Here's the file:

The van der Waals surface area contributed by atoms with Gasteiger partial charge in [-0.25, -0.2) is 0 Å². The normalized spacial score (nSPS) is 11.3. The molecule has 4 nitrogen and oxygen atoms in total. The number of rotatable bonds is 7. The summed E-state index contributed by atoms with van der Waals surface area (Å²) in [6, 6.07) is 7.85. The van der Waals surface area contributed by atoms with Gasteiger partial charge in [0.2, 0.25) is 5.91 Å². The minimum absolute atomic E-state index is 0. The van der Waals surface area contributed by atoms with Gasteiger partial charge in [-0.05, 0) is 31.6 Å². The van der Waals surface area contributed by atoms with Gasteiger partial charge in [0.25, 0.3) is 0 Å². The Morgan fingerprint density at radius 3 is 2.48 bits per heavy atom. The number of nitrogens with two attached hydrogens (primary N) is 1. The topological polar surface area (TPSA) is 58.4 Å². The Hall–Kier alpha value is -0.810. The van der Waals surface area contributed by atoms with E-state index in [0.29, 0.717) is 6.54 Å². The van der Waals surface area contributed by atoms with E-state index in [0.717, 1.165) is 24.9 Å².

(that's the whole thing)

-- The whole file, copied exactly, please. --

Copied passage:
The van der Waals surface area contributed by atoms with Gasteiger partial charge in [-0.25, -0.2) is 0 Å². The normalized spacial score (nSPS) is 11.3. The molecule has 4 nitrogen and oxygen atoms in total. The number of rotatable bonds is 7. The summed E-state index contributed by atoms with van der Waals surface area (Å²) in [6, 6.07) is 7.85. The van der Waals surface area contributed by atoms with Gasteiger partial charge in [0.2, 0.25) is 5.91 Å². The minimum absolute atomic E-state index is 0. The van der Waals surface area contributed by atoms with Gasteiger partial charge in [-0.05, 0) is 31.6 Å². The van der Waals surface area contributed by atoms with Gasteiger partial charge in [0.25, 0.3) is 0 Å². The Morgan fingerprint density at radius 3 is 2.48 bits per heavy atom. The number of nitrogens with two attached hydrogens (primary N) is 1. The topological polar surface area (TPSA) is 58.4 Å². The Hall–Kier alpha value is -0.810. The van der Waals surface area contributed by atoms with E-state index in [0.29, 0.717) is 6.54 Å². The van der Waals surface area contributed by atoms with E-state index in [0.717, 1.165) is 24.9 Å².